# Codesine

*This article is not detailed enough and needs to be expanded. Please help us by adding some more information.*

Made by user:MDude because Fourier has nothing to do with Fourier transforms. But it uses discrete cosign transforms instead to "keep things real".

The primary idea of codesine is to have functions represented as discrete codesine transforms, of a dimensionality equal to their quantity of inputs. A function definition thus follows one of two forms: <function name>{ (<x frequency>[,<y frequency>]|<amplitude>) [<x frequency>[,<y frequency>],<amplitude>] }

<function name>{<frequency>*<amplitude>[+<frequency>*<amplitude>][,<frequency>*<amplitude>[+<frequency>*<amplitude>]]}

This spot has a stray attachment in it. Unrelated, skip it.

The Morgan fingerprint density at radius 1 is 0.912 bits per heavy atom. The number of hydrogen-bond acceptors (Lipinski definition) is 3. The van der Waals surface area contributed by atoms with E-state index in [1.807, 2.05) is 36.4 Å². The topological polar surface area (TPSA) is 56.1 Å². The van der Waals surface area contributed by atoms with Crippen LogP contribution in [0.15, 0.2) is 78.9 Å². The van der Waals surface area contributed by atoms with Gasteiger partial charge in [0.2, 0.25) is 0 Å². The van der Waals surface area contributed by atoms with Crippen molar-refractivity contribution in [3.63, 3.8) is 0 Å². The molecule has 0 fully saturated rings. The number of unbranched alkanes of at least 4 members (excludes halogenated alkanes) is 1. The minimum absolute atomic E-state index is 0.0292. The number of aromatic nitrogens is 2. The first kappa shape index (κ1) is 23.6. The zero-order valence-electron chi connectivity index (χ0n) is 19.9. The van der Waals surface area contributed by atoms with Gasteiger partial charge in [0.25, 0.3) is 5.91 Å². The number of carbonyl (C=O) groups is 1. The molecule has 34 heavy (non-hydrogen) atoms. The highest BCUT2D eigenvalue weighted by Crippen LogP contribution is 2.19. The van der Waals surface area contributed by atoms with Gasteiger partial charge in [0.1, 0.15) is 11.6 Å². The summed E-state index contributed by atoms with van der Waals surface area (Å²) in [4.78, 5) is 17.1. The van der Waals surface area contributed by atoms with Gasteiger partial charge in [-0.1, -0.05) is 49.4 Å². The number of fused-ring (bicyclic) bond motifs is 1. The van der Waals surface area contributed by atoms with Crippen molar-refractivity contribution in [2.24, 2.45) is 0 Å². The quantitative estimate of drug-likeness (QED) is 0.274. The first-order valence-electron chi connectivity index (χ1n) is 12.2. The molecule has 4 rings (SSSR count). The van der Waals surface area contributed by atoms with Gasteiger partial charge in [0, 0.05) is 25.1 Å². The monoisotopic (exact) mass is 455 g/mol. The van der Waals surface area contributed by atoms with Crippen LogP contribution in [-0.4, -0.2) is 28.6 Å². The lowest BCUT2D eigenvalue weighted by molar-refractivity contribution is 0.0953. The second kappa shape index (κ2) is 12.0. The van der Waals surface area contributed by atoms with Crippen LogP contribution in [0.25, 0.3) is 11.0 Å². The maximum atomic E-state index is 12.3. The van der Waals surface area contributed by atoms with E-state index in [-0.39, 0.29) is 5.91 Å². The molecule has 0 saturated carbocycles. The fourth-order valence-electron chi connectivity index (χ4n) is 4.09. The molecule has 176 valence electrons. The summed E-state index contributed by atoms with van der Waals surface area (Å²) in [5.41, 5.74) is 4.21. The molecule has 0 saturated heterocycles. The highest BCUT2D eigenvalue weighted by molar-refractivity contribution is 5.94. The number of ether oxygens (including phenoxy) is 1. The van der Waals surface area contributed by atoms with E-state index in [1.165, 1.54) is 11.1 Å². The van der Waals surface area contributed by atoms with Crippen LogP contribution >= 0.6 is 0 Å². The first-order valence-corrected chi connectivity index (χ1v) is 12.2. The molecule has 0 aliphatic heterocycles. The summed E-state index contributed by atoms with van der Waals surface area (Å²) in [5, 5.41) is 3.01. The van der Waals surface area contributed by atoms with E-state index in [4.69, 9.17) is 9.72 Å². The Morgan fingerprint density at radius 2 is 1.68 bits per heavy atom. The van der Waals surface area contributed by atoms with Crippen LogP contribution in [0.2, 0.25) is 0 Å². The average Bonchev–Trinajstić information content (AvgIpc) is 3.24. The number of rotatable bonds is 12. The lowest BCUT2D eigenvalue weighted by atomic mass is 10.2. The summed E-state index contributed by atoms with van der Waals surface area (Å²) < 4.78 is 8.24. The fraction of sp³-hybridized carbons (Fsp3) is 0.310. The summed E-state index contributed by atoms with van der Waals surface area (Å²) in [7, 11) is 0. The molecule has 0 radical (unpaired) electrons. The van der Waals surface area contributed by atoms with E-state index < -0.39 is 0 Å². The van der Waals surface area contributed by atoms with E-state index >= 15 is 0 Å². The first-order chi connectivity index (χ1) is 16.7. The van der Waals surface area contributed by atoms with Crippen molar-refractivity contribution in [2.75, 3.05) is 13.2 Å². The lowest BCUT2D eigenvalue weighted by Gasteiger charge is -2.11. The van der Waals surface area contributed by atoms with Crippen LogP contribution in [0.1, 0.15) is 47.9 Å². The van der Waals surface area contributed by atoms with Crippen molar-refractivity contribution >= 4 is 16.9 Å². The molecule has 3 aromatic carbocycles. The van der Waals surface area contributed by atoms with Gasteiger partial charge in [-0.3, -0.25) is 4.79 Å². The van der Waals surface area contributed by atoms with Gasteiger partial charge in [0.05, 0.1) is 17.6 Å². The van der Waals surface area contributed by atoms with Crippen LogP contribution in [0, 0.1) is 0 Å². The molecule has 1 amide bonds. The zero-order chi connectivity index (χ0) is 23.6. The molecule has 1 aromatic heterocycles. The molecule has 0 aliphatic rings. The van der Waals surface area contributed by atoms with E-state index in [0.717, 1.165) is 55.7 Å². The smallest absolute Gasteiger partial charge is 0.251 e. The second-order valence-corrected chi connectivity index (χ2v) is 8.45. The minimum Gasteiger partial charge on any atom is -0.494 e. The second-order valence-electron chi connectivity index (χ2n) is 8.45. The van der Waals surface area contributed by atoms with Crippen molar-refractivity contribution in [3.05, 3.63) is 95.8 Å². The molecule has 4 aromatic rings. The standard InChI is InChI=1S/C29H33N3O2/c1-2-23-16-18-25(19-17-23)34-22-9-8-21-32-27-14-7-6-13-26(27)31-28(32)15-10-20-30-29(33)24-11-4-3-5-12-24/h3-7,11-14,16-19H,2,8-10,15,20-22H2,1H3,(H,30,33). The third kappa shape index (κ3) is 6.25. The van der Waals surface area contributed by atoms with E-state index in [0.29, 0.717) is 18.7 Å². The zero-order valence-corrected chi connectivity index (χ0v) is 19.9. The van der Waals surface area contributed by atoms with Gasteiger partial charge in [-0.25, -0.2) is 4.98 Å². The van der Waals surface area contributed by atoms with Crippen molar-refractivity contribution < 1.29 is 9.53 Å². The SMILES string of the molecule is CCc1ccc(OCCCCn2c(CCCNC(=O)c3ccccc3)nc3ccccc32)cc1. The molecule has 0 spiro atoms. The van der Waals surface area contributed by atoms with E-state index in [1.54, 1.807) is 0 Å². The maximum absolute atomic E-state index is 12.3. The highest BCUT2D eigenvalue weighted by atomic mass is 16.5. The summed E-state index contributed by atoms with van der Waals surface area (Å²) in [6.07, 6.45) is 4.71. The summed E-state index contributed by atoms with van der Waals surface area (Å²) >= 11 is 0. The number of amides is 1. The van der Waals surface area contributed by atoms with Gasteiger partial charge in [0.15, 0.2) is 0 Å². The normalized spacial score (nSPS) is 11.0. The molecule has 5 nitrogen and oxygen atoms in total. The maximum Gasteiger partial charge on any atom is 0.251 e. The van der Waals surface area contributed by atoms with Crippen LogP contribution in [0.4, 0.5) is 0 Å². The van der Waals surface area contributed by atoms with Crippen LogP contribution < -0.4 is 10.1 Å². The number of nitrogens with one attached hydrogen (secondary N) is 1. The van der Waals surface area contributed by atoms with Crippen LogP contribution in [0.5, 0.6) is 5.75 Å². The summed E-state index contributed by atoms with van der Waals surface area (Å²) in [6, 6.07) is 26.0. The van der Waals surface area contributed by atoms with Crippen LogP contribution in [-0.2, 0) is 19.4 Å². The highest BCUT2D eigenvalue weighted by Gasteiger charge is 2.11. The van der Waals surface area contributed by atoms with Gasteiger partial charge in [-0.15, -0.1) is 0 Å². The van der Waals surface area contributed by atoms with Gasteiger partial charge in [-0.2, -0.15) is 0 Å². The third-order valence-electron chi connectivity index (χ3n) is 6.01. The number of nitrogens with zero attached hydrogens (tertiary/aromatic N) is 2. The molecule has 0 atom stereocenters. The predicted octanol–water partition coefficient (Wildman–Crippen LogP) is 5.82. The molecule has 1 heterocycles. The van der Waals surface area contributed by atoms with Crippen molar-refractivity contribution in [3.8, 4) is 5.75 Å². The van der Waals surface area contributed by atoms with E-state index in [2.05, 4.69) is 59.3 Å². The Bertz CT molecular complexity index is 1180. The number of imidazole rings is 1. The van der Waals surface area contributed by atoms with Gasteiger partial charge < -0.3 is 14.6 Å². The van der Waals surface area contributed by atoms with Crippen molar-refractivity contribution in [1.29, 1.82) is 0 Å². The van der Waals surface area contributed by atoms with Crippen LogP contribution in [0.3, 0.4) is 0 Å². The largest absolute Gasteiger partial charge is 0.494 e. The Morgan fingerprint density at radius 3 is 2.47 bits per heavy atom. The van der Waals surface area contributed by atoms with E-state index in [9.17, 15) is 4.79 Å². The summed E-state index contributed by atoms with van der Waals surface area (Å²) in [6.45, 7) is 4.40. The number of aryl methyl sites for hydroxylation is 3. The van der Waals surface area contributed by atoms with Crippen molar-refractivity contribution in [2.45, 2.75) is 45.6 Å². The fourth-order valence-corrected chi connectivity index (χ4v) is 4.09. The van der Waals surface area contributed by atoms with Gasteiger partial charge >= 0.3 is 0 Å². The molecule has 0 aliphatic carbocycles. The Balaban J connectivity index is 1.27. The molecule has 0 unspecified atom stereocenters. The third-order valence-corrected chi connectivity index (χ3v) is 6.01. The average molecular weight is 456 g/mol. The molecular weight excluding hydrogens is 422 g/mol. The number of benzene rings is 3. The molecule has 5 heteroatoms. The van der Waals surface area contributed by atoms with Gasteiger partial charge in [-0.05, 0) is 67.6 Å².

In interactive mode

Functions can be one or many dimensional, but always return the value of the point on the resulting waveform at the coordinates passed to it. The number of parameters is implicit when defining a function, and should equal the wave set with the largest number of frequency parameters.

All conditionals are based on numerical comparators: There is no built-in storage for booleans, though if statements can use & and |.